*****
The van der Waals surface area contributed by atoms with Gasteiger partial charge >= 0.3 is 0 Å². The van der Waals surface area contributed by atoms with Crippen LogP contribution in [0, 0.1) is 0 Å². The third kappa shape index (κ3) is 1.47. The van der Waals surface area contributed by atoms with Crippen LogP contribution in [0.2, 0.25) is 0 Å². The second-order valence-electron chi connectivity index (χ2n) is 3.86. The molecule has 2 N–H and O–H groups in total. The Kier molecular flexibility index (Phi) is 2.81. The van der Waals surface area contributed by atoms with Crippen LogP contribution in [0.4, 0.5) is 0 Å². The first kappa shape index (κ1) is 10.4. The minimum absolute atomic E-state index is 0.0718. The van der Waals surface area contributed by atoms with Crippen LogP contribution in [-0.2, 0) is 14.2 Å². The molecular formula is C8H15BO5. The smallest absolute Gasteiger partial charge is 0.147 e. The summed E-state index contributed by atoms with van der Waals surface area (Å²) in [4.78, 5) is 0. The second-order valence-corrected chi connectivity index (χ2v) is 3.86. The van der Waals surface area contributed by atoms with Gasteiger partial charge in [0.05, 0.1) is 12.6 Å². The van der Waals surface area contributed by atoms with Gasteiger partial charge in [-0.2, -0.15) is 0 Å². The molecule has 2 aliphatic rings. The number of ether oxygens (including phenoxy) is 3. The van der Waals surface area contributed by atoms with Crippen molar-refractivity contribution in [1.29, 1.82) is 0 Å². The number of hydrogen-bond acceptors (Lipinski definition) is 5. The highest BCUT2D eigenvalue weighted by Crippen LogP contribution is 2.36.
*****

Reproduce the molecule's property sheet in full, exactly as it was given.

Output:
The van der Waals surface area contributed by atoms with Gasteiger partial charge >= 0.3 is 0 Å². The van der Waals surface area contributed by atoms with Crippen LogP contribution in [0, 0.1) is 0 Å². The third kappa shape index (κ3) is 1.47. The van der Waals surface area contributed by atoms with Crippen LogP contribution in [0.2, 0.25) is 0 Å². The second-order valence-electron chi connectivity index (χ2n) is 3.86. The molecule has 2 N–H and O–H groups in total. The Kier molecular flexibility index (Phi) is 2.81. The van der Waals surface area contributed by atoms with Crippen LogP contribution in [0.4, 0.5) is 0 Å². The first kappa shape index (κ1) is 10.4. The minimum absolute atomic E-state index is 0.0718. The van der Waals surface area contributed by atoms with Crippen LogP contribution in [-0.2, 0) is 14.2 Å². The molecular formula is C8H15BO5. The smallest absolute Gasteiger partial charge is 0.147 e. The summed E-state index contributed by atoms with van der Waals surface area (Å²) in [4.78, 5) is 0. The second-order valence-corrected chi connectivity index (χ2v) is 3.86. The van der Waals surface area contributed by atoms with Gasteiger partial charge in [0.05, 0.1) is 12.6 Å². The van der Waals surface area contributed by atoms with Gasteiger partial charge in [-0.2, -0.15) is 0 Å². The molecule has 2 aliphatic rings. The number of ether oxygens (including phenoxy) is 3. The van der Waals surface area contributed by atoms with Crippen molar-refractivity contribution in [1.29, 1.82) is 0 Å². The number of hydrogen-bond acceptors (Lipinski definition) is 5. The highest BCUT2D eigenvalue weighted by Crippen LogP contribution is 2.36.